The pace of technological change in the shipping industry had accelerated exponentially in the last two years, Standard Club Deputy Underwriter Callum O’Brien observed In the latest Standard Club Technology Bulletin.
In order to monitor these changes and consider the implications for its membership, The Standard Club decided to establish a Technology Working Group, made up of representatives from across the company, including claims handlers, underwriters, loss prevention experts and IT directors from the Club’s London, Athens and Singapore offices.
A recently published technology bulletin highlighted some of the Club’s main areas of research to date.
Autonomous ships inspired the first area of research for the Technology Working Group. O’Brien said that it was “arguably one of the most divisive topics on the future of shipping”.
The term ‘autonomous ship’ was mainly used to depict a self sailing crewless vessel, but there were various degrees of autonomy. O’Brien said that it was important to distinguish between these levels of autonomy.
Lloyd’s Register defines seven levels of autonomy which Standard Club has grouped as follows:
• Manned ship – traditional crewed vessel with a human operator making decisions
• Remote ship – controlled by a human operator ashore
• Automated ship – running pre programmed software and can only operate within the scope of the algorithm
• Fully autonomous ship – operating system can calculate consequences and risks, and make decisions by itself.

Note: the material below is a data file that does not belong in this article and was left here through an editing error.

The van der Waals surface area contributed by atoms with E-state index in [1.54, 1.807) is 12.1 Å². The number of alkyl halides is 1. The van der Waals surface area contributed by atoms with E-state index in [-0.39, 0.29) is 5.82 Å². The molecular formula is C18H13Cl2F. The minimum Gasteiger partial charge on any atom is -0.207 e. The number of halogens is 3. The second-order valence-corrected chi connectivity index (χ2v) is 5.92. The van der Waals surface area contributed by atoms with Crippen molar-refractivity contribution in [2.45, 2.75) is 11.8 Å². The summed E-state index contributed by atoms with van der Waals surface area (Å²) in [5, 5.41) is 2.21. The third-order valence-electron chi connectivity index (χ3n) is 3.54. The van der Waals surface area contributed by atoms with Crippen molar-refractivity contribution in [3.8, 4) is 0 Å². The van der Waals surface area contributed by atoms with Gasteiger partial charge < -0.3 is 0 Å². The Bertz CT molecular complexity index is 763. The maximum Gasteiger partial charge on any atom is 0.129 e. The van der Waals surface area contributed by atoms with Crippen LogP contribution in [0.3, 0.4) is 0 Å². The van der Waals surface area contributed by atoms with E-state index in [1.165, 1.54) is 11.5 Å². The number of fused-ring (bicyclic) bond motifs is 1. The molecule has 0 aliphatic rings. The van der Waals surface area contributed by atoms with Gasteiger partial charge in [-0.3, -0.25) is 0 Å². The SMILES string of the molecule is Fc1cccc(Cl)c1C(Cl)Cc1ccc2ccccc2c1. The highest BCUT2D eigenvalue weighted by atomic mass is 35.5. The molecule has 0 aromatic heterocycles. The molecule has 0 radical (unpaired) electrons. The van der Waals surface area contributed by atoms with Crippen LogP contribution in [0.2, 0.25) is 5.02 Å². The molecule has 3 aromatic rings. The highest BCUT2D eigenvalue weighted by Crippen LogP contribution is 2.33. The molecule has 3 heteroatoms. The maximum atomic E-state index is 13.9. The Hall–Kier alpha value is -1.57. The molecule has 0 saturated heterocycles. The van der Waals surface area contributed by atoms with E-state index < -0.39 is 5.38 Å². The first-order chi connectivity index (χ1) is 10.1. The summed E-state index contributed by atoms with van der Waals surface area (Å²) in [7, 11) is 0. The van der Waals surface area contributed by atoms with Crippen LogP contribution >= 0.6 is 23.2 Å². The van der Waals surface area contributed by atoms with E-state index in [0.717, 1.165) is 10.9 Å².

O’Brien said that we were likely to see a steady transition from manned through the intermediate stages to fully autonomous ships while the technology was tested and algorithms were improved through machine learning.
Standard Club thought the most likely initial applications for an autonomous ship would be in simple inland or coastal liner trades – mainly bulk carrier, passenger or RoRo ships.
A good example would be a RoRo ferry operating across a Norwegian fjord. The waters were relatively calm and traffic free and the route was simple.
To use the most publicised example, the Yara Birkeland (an inland electric container ship) was expected start trading remotely in 2020 and fully autonomously by 2022, with the shipbuilding contract just recently signed.
O\Brien said that the timeframe would vary hugely, depending on the type of trade, trading pattern and, crucially, the level of autonomy being referred to.
Autonomous ships could claim to eliminate human error, reduce crewing costs, increase the safety of life, and allow for more efficient use of space in ship design and efficient use of fuel.
A three-year research project by MUNIN (Maritime Unmanned Navigation through Intelligence in Networks) predicted a saving of over $7m over a 25-year period per autonomous vessel in fuel consumption, crew supplies and salaries.
However, despite the operational savings, there would be a large capital expenditure in initially investing in the technology, especially in the early stages of its development.
This would be not just for the ship itself, but also the setting up of onshore operations to monitor fleet movements. There might also be incompatibilities between the current marine infrastructure and an unmanned vessel. Further, the lack of crew would make maintenance of moving parts “incredibly difficult” on long voyages, which meant that breakdowns could result in significant delays.
O’Brien concluded that, in Standard Club’s opinion, there was no viable economic benefit for a completely autonomous ocean-going ship in the immediate future. “Despite a belief in the technology, there will always be value in a human presence on board overseeing operations, the safety of the ship and the safety of the cargo”, he wrote.
However, there would definitely be an application with small inland and coastal craft.